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Architecture as a Transformative Social Power
Much more than a container
Borders, Frontiers and Limits That are Not Always Visible
Looking Out and Taking Care
- Eye on Design
Architecture and design are tools that can generate positive and valuable changes in society. This is precisely the reason for the existence of foundawtion, a nonprofit organization established in Barcelona in 2014 that began working in Senegal to respond to local needs through ecological building and design.
The foundation’s identity is based on its willingness to highlight design and bioclimatic architecture in all the projects it works on. In contrast to what is usually understood as social architecture—industrialized, prefabricated, and low-cost—we work with materials linked to the region, with local construction techniques, and in full collaboration with the community. The vernacular wisdom combined with our contribution result in buildings that make the local community proud and are much more than simple containers that fulfill their role.
The architectural firm behind the foundation’s projects is dawoffice, a multidisciplinary team with a work methodology based on the continuous exchange of ideas between all team members.
Two of its most representative eco architecture projects are the CEM Kamanar, a secondary school for 500 students in the south of Senegal, and the Atelier de Bois, a carpentry workshop in the same region. The former has an impact on society through education, a fundamental pillar for the development of any society; the latter through job training in the region.
The requirements and needs for the CEM Kamanar, which is located in the town Thionk Essyl, were determined by design principles that guarantee climate comfort and low-cost bioconstruction. This can be achieved by making the most of local materials and the potential of the local community. The region’s most abundant material is clay, which is why it became the project’s main construction material.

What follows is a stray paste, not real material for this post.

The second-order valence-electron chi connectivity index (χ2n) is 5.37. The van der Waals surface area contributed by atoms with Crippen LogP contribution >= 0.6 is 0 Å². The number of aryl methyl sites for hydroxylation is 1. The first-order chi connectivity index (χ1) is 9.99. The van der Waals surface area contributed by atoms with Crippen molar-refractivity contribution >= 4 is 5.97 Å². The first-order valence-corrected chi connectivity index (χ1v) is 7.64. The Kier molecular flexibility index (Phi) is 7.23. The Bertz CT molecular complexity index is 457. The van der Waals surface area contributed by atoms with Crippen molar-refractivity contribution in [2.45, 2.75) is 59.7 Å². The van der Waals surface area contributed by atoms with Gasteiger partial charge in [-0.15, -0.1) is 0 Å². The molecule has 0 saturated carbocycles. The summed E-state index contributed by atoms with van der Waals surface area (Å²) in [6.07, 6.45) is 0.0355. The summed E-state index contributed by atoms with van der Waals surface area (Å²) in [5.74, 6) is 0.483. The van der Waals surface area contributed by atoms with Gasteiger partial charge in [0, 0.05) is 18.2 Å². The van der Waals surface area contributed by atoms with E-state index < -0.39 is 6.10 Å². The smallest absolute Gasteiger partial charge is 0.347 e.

Clay is a material that works under compression; therefore, creating a covered space with it posed a challenge that was solved by opting for the geometry of catenary arches. This geometry has been widely used in traditional Catalan architecture as it is the only way to cover a space without requiring bending elements, such as wood or iron. In Senegal, they were made with compressed clay blocks manufactured at the site with local techniques used for generations.
The school is understood as a system that is adaptable over time. Each arch is a module that can be arranged within a grid, allowing for the school’s growth by building new classrooms as needed.
The space covering each arch is closed with two wooden lattices that allow lighting and air circulation from north to south. This ventilation and the porosity of clay provide the “water cooling pitcher (botijo) effect” so that there is no need to resort to mechanical air conditioning systems. The arches are covered by a metal sheet that prevents the direct incidence of rain on the clay and provides an air chamber in the shade.
This affordable solution respects the environment and local traditions, which are highly valued by its users.
Atelier de Bois
The Atelier Bois is a carpentry workshop also located in Thionck Essyl. The project’s main premise is to work with local materials and techniques, which is why the initial excavation became the site’s quarry. By transforming the plot’s soil, we reduced the transport of materials to the minimum and, thus, the associated environmental footprint.
The roof, made of local redwood profiles and finished with a corrugated metal sheet, does not cover the facade-fence made of CEB (compressed earth block) and the space it confines is a covered work area surrounded by a courtyard that widens in the southwest part. The layout of the central part of the rectangle is organized on a slab of reinforced clay finished with black and white glazed ceramic material. It is distributed in an ample space for the wood thicknessing machine, a space with tables for furniture assembly, and a small office separated by a bookshelf. The space surrounding the slab is finished with native palm husk, thus draining the areas susceptible to wetting in the rainy season.
Main image: CEM Kamanar Secondary School, Thionck Essyl, Senegal, 2021, dawoffice. Photo © Claudia Mauriño
Produced by Andrés Altamarino